Thoughts from Shanghai’s Bund
by Dan Smyer Yu
I’m in Shanghai again for fieldwork. For my first book I was here half a decade ago working on the irrational, fluid nature of money and religion (Buddhism) among urbanites in China. I returned with the same interest this summer but am developing more interest in “everyday religion” or “lived religion,” meaning that the practice of religion is not necessarily going along with canonic and doctrinal requirements and regimentations, but constantly negotiates with one’s everyday routines in the relational sense encompassing familial, professional, and social dimensions but grounded in the practicing person. The trend of serious religious practices is undoubtedly becoming more and more home-based and/or privately coordinated. It is not merely the state politics of religion at work. While working with home-based Buddhists I often take time to walk around temples, monasteries, and central locations of Shanghai and other cities in its vicinity. I could see what Adam Chau refers to as “Red Hot Sociality” at temples, monasteries, and downtowns, but its “religiosity” is most definitely more economic and entertainment-related than religious. China is undoubtedly a global site of the “Red Hot Sociality” with 10% growth and a never-ending stream of breaking news on a variety of human affairs. Practitioners of world religions like Christianity and Buddhism in urban China continue to seek physical spaces for membership-based communal gathering and thought-sharing. Public sphere of urban China is not as tolerable to religious practices as in other countries. What’s “hot” in the public space is not necessarily acceptable to religion. For the last couple of weeks I have done a bit of “thermal testing” on the “hot” sites of Shanghai. By “hot” I mean the onsite density of people; sights that unceasingly draw visual and audio attentions from people; the high consumption of energy (fuel and electricity); and the ambient space itself which contains imaginative, symbolic, or monumental architectures and landmarks. The city has to give itself a distinction.
I thought I share a few photos I took with my readers about what I see as the “hot” places of Shanghai:
The Bund or Waitan is the gravitational center of Shanghai. Locals, tourists, foreign residents like flocking there. Many locals are particularly drawn to it when the sun is setting, neon lights come on, and cool breezes come in from Huangpu River. The well-lit colonial architecture left behind by the British and French are part and parcel of Shanghai’s identity. It is the hottest place of the city in the hours of 6:00pm to 11:00pm.
In the midst of the crowd I hear dialects of all sorts as well as English, German, French, Russian, and Spanish. Nearly everyone I see has a digital camera. My camera is bulky for landscape photography but rarely attracts attention from people around me except a few young men in the uniform marked “Ground Security,” who made sure that I would not interview anybody. I turn 360 degree. It is truly a “hot sociality” of people but they do not come here with a single common purpose. The place is “hot” with people, colonial architectures, and neon lights but is cool with breezes from the East China Sea. The colonial architectures surely embed memory, history, and nostalgia. In the meantime the river flows out into the Pacific with a sense of openness, longing, and aspiration.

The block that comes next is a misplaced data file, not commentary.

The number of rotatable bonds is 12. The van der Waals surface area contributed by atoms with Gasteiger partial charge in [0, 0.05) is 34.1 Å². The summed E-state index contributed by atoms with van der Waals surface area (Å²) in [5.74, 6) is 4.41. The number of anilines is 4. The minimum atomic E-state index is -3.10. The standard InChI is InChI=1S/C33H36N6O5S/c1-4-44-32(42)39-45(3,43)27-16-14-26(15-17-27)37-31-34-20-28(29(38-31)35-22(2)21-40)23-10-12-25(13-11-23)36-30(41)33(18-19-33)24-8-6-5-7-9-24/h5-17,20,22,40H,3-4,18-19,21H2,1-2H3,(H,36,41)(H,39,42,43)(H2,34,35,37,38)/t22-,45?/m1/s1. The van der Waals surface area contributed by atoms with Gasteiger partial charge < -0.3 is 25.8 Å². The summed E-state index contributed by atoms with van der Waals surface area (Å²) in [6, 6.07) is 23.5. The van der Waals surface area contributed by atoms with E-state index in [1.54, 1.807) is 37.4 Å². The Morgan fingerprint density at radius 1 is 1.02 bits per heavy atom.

When the night falls, thousands of eyes look toward Pudong on the other shore. The Pearl Tower looks tilted. It is because of my panoramic lens slightly distorts the scene. Children are pointing at the passing boats and many adults are reading the commercial signs of China Mobile, Wuliang Liquor, Aurora, and other brand name companies. They are “shanghai’ed” with the mesmerizing ambience.
Things modern have been enchanting the Chinese over a century now. Mastering of modern science and technology has been the national priority of both Republic and People’s Republic of Chinas. But, becoming modern or being modern outside the West seems to have a bit of time lapse – a sense of lagging behind and moving forward parallel with one another, in which the temporal and value distances consistently set the West and the Rest apart. If Chairman Mao’s Great Leap Forward of the 1950s intended to catch up with the West failed the hopes and dreams of his billion subjects with famines, what is the current great leap forward of economic development and globalization bringing to urbanites of China? At the Bund, most people’s visions go up: they are “touching” the tips of the Pearl Tower and are being drawn into the ambient lights of the night sky and the city-lights. Bumping into each other and stepping on each other’s toes are commonplace, but their eyes cannot help but look up. Like other rapidly developing cities of China, the height of architectures is often an indicator of the height and intensity of dreams, hopes, and imaginations for a better future, however one defines it.
The presence of the past is a distinct character of Shanghai’s Bund. The colonial era was long gone but its architectures are now being re-appropriated and regarded as Shanghai’s global connectivity. The agony of “Old Shanghai” has receded into the deeper layer of the city’s memory. It is being turned into a New Shanghai, a global bull market, real or projected. The invisible, diagonal line in the photo separates the well-lit former British Concession and the Bund in the dark, but constant flows of people getting off buses, taxis, and walking out of their hotels are crossing the line of the light and the dark, up to the Bund.